India’s food industry that was given numerous incentives in the last decade has come under the scanner of the Food and Drug Administration (FDA) when it raided Parle Biscuits Pvt Ltd’s factories to seize its branded Mango Bite candies with more than permissible levels of lactic acid. The move is set to rock the industry which requires a new set of standards in keeping with new research findings on food preservants.
The FDA has seized candies in their factories amounting to more than Rs 2 crore from Raigadh, Nashik and Bhiwandi factories of Parle Biscuits last month and sent them for lab testing to confirm the “excessive levels” of lactic acid as alleged. Based on the lab report, the authorities are planning to file cases against the country’s one of the top candy-makers and erstwhile owners of Thums Up which they had sold to Coca Cola in the 1980s, in one of the industry’s first sell outs to an MNC.
The seizure is set to destablize the food-processing industry which is huge and fast-growing in India. Currently, the market size of confectionery in India is estimated at $1.1 billion, growing at the rate of 11.9 percent per annum. It is estimated to grow up to $2 billion by 2014 by Datamonitor in its 2010 report.
Arup Chauhan, MD of Parle Products, said: “The goods from some of the factories have been seized, but we have not yet got any further instructions from the FDA.”
Assistant food inspector (FDA headquarters, Mumbai) K V Sankhe said the product, though positioned categorized as sugar-boiled confectionary, has excessive amounts of lactic acid amounting to recall of the product from several places last month. Parle has denied that the product was recalled but said lactic acid was not harmful and used by confectionaries all over the world.
Lactic acid is used as food-preservant and its mild acidic taste gives it sour flavour. It is non-volatile odorless and is classified under GRAS (generally regarded as safe) by FDA in the US. It is a very good preservative and pickling agent. Addition of lactic acid aqueous solution to the packaging of poultry and fish increases their shelf life. In India, its usage in food industry was allowed but within certain limits.
In fact, FICCI has asked for more clarity on the issue two years ago. Since there is variation in certain standards which are conflicting and contradictory, industries use varied levels of acidulants made from lactic acid. For instance, usage of Acidulants in chewing gum and bubble gum was omitted from main ingredients list and put in a different Table (13)(G).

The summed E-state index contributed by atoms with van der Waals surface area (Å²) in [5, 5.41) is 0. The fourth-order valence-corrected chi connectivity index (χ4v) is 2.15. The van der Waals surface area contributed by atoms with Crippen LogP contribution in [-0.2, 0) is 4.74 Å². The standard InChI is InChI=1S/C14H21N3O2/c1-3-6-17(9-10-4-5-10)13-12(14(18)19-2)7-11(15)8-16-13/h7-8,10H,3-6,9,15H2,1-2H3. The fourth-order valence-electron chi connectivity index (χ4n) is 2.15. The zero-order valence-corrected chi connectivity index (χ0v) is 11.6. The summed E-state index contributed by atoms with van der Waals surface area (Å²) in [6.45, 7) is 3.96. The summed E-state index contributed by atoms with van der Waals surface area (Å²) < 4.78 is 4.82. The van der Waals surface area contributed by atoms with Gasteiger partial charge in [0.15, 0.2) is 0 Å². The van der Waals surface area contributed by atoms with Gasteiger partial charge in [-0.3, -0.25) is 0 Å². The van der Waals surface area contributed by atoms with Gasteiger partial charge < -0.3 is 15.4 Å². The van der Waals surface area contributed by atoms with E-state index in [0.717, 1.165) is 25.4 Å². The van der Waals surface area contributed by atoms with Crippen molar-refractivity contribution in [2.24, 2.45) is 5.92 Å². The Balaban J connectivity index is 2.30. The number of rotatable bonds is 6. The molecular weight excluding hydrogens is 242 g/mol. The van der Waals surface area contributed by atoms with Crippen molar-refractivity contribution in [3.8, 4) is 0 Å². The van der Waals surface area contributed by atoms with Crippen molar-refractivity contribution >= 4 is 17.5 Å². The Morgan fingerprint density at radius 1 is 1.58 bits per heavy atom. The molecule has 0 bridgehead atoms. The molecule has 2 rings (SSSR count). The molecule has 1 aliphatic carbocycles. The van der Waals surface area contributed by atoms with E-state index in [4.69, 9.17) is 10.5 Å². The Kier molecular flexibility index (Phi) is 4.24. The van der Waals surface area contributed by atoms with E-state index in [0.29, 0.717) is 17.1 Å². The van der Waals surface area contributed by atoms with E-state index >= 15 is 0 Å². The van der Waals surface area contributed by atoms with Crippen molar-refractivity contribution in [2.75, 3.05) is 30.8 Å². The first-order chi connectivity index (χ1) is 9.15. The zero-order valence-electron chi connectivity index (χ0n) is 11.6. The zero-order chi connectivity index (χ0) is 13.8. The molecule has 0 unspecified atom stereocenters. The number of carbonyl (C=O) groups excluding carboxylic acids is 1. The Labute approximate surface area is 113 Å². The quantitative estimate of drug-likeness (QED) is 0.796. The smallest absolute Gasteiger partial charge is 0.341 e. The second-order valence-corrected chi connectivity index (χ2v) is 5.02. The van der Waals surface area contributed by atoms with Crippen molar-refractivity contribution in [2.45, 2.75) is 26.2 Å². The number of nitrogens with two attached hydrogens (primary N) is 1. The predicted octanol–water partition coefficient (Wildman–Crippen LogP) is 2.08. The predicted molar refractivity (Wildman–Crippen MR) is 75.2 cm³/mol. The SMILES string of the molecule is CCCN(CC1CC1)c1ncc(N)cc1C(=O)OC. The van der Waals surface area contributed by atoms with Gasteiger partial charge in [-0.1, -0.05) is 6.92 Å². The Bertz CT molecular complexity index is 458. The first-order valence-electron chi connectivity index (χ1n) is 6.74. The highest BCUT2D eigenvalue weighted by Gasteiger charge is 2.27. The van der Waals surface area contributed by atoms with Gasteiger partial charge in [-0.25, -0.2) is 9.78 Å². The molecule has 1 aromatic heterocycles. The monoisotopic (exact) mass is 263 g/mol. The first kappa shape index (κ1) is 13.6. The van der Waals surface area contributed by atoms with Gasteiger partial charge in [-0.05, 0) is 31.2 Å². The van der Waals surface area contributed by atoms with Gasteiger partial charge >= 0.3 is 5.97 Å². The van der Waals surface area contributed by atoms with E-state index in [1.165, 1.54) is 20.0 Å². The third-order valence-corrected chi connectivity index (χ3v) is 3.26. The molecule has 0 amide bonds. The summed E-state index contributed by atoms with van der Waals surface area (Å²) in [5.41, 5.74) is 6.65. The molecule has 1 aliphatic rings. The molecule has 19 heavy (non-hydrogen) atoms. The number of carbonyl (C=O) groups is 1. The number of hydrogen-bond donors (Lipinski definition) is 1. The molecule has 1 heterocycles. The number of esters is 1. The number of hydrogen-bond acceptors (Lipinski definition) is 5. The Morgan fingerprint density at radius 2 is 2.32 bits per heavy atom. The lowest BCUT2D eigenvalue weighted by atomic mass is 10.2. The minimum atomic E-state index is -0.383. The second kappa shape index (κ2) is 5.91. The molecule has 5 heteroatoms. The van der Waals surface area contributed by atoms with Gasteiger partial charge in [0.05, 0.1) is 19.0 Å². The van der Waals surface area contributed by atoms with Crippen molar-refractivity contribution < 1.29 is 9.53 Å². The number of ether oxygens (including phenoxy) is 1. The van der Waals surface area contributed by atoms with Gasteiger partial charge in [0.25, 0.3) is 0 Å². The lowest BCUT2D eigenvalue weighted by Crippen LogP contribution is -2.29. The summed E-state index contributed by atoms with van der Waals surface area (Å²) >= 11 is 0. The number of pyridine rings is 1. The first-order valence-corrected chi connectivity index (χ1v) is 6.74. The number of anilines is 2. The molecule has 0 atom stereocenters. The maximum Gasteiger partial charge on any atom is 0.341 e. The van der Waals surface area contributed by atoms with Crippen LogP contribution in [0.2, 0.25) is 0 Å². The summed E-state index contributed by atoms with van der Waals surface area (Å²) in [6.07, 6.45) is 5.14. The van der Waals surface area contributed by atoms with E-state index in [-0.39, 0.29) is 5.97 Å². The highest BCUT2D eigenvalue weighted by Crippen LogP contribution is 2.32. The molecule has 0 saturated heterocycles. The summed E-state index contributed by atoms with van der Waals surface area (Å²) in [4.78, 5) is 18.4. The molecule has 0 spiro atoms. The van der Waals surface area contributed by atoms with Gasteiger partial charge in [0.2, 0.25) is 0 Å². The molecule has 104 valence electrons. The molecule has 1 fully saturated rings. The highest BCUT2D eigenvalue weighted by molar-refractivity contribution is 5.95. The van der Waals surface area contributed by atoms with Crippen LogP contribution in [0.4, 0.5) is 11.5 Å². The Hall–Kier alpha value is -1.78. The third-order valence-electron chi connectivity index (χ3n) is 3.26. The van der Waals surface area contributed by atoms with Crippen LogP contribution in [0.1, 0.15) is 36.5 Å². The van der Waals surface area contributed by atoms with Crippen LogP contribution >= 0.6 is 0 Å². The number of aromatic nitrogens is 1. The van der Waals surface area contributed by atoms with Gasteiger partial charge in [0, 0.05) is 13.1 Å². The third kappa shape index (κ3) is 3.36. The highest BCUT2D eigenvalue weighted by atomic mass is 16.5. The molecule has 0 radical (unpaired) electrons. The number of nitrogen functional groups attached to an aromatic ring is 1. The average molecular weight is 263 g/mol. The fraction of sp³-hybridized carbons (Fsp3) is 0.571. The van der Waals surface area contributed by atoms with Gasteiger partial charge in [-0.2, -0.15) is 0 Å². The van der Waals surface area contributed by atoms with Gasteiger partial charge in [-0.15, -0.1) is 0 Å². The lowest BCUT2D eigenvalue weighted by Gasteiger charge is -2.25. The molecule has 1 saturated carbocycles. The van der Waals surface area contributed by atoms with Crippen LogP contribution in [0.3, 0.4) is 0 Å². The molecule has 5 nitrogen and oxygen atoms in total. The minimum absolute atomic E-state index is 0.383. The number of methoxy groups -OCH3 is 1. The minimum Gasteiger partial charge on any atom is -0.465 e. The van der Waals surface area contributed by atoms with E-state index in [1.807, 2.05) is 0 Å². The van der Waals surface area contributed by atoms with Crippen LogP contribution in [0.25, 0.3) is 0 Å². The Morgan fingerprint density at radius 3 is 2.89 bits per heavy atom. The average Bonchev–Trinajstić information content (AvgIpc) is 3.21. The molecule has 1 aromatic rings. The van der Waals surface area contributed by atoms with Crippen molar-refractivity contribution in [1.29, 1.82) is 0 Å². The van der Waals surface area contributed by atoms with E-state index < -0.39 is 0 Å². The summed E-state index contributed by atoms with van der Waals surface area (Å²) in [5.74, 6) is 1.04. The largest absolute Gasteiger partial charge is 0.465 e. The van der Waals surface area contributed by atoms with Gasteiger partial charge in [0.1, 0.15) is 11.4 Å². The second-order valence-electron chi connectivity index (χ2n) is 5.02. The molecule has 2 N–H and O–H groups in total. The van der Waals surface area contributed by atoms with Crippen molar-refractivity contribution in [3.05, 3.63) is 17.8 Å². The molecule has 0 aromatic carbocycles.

However, regulation 3.1.12 allows different limits of acidulants for “miscellaneous foods”. In new table 13(G) L(+)Lactic acid is not incorporated, while in regulation 3.1.12 L(+) lactic acid is allowed “as an Acidulant in miscellaneous foods” at GMP level and Miscellaneous food is not specifically defined still, says the a FICCI report on the industry.
As both the above rules contradicts each other, a FICCI report sought more clarification on the ingredient’s use in different products.
The use of lactic acid (chiefly found in milk products) was banned in foodstuff after a court verdict found it not good for consumption for its tooth decaying side effects but has been allowed under India’s new Food Safety & Standard Act of 2006.
In the United States, the US FDA allowed it as an ingredient in food with no limitation other than current good manufacturing practice and is categorized it as generally recognized as safe (GRAS) as a direct human food ingredient is based upon its use:
(1) as an antimicrobial agent; a curing and pickling agent; a flavor enhancer; a flavoring agent and adjuvant; a pH control agent and a solvent.
(2) The ingredient is used in food, except in infant foods and infant formulas, at levels not to exceed current good manufacturing practice.
The raids by India’s FDA will provide an in-depth study of the safety usage of lactic acid in candies which are meant for children and elders alike.